Indications are growing that Benjamin Netanyahu, champion of the Israeli right, might just be the prime minister who makes history by leading his country, Nixon-to-China style, into lasting peace agreements with its neighbors. Fans and critics alike point to his dramatic gestures in recent months — embracing Palestinian statehood and freezing settlement construction — as signs that Netanyahu is ready to go where no prime minister has gone before.
On the other hand, it’s equally possible that nothing of the sort is in the offing. Many observers believe — hawks happily, doves glumly — that the prime minister’s gestures fall hopelessly short of the minimum any Palestinian leadership could accept, and thus effectively quash any hope of a compromise peace agreement. Some say that’s exactly what Bibi has in mind; others suspect he has simply overestimated his personal powers of persuasion.
Where he’s really headed is downright inscrutable. Is he actually ready to make the compromises most observers believe necessary to close a peace deal? Naively betting that he can bargain the Palestinians down to his terms? Making a show of flexibility in order to preserve the status quo and shift the blame to the Palestinians? Each theory has its adherents, but the truth is that nobody really knows at this point — probably not even Bibi himself.
Netanyahu was elected 10 months ago on a wave of popular disillusionment with peace-processing. For four years the Kadima-led governments of Ariel Sharon and Ehud Olmert had tried to show good will by withdrawing from Gaza and negotiating with Palestinian leader Mahmoud Abbas. The results, as Kadima’s opponents saw it, were Hamas rule in Gaza, relentless rocket attacks, two inconclusive wars and mounting international isolation. Voters seemed to agree. Last February’s Knesset elections were dominated by Netanyahu’s Likud and smaller parties to its right, all promising to stop the giveaways and get tough.
Optimists on the center-left point to Bibi’s tough talk during the campaign, not to mention his lifelong reputation as an uncompromising hard-liner, and conclude that his new tone is nothing less than an epiphany. The turnabout has allowed his defense minister, Labor Party leader Ehud Barak, to silence Labor rebels agitating to leave the coalition. Haaretz’s Ari Shavit wrote December 4 that Netanyahu was “positioning himself to the left of Rabin,” the assassinated icon of the left.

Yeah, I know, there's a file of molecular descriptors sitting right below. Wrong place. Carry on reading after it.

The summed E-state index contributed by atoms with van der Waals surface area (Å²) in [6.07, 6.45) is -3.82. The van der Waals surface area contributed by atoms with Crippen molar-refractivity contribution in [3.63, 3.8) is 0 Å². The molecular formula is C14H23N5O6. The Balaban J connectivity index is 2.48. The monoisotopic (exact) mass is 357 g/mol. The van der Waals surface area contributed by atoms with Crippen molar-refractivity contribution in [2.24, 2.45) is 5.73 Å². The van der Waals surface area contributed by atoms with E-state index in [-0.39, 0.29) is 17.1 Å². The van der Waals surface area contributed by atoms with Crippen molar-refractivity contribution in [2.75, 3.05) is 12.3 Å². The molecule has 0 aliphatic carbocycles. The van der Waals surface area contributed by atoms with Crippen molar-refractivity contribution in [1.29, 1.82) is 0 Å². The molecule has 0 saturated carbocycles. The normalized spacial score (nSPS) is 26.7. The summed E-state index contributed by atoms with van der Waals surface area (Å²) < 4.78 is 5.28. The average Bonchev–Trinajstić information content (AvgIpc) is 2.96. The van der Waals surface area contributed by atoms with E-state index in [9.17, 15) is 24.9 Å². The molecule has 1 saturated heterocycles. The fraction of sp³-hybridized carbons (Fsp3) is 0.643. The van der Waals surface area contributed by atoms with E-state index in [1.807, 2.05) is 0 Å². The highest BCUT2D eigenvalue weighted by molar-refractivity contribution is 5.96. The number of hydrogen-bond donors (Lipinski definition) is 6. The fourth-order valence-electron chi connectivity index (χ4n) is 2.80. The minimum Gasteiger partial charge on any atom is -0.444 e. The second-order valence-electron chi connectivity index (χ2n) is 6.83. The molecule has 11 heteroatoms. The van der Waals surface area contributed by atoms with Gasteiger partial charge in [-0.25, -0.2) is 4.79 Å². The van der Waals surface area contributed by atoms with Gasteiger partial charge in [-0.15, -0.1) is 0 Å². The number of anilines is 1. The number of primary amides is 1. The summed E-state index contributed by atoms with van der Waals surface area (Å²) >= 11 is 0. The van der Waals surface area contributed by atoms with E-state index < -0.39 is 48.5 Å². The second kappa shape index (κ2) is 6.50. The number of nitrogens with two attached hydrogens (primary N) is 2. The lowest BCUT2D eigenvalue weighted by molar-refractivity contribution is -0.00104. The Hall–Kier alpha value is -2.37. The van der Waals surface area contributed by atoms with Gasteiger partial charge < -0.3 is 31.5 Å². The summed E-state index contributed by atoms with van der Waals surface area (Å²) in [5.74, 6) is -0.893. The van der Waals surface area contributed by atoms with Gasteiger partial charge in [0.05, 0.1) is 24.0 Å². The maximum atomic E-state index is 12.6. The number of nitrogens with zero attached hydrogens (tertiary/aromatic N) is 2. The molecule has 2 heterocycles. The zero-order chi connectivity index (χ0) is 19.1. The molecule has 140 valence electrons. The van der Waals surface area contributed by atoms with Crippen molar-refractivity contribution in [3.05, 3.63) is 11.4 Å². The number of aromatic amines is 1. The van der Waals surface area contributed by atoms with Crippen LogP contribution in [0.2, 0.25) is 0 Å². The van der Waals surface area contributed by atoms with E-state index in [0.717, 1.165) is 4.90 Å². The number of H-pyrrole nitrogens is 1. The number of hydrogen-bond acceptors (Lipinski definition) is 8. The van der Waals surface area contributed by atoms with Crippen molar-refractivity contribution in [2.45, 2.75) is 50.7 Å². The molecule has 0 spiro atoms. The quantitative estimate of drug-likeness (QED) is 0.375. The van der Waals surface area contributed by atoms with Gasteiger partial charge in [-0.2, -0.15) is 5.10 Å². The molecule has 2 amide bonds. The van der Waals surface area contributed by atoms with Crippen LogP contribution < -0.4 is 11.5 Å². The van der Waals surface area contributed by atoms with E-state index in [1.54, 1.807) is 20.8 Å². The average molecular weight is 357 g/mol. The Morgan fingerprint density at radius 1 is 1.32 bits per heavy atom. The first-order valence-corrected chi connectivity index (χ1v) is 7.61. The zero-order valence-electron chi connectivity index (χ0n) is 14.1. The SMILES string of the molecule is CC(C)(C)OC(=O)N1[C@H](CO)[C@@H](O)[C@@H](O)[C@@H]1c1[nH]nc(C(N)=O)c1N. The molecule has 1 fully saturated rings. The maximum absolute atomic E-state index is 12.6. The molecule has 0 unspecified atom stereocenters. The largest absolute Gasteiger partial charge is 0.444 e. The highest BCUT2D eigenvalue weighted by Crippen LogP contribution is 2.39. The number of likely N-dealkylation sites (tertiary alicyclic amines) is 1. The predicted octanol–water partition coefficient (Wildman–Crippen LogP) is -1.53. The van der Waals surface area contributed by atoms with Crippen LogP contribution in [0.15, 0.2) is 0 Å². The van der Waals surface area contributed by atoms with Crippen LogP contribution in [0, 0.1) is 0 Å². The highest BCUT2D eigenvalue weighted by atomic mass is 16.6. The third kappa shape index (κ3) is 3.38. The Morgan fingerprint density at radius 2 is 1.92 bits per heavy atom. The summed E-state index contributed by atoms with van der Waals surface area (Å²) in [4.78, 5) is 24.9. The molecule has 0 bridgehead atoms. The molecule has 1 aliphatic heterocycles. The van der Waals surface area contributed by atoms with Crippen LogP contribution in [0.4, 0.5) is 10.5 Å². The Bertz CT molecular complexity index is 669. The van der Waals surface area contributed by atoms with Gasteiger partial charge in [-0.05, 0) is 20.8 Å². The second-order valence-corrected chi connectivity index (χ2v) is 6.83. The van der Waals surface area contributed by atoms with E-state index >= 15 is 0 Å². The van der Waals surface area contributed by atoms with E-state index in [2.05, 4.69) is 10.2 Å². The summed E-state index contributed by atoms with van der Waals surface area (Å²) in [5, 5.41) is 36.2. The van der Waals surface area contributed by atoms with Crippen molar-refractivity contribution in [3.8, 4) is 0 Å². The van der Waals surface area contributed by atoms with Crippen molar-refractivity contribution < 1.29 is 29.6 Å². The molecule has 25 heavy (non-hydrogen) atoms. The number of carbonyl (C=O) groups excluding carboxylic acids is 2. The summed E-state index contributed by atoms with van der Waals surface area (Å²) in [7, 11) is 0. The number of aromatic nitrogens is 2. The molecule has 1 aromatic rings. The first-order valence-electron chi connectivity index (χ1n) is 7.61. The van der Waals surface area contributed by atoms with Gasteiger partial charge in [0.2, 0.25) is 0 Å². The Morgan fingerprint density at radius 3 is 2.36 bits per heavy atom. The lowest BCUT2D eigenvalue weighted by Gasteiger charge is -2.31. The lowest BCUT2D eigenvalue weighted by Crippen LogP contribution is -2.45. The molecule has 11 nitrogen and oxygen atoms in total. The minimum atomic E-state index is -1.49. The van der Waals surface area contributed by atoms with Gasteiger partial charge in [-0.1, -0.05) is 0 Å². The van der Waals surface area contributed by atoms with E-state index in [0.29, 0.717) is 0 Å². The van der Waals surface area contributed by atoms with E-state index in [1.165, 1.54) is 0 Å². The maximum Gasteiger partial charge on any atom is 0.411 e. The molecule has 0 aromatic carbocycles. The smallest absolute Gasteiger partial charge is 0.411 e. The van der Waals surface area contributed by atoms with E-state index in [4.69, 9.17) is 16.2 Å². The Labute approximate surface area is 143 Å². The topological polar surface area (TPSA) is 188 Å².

“Unlike Rabin,” Shavit wrote, “Netanyahu now accepts the establishment of a demilitarized Palestinian state. Unlike Rabin, he is issuing orders prohibiting construction throughout the Jewish West Bank. Netanyahu has crossed the Rubicon, on both ideological and practical levels, and reinvented himself as a centrist.”
Settlers and their supporters on the right draw the same conclusion, and they’re furious. Netanyahu relied on them as his core base of support during the election campaign last winter, promising to stand firm against international pressure to cede the West Bank and permit a Palestinian state. Now, less than a year later, he has betrayed them, they say. In response, settlement leaders have begun physically barring entry to government inspectors checking on compliance with the freeze. Some confrontations have turned violent. Security officials fear much worse is to come.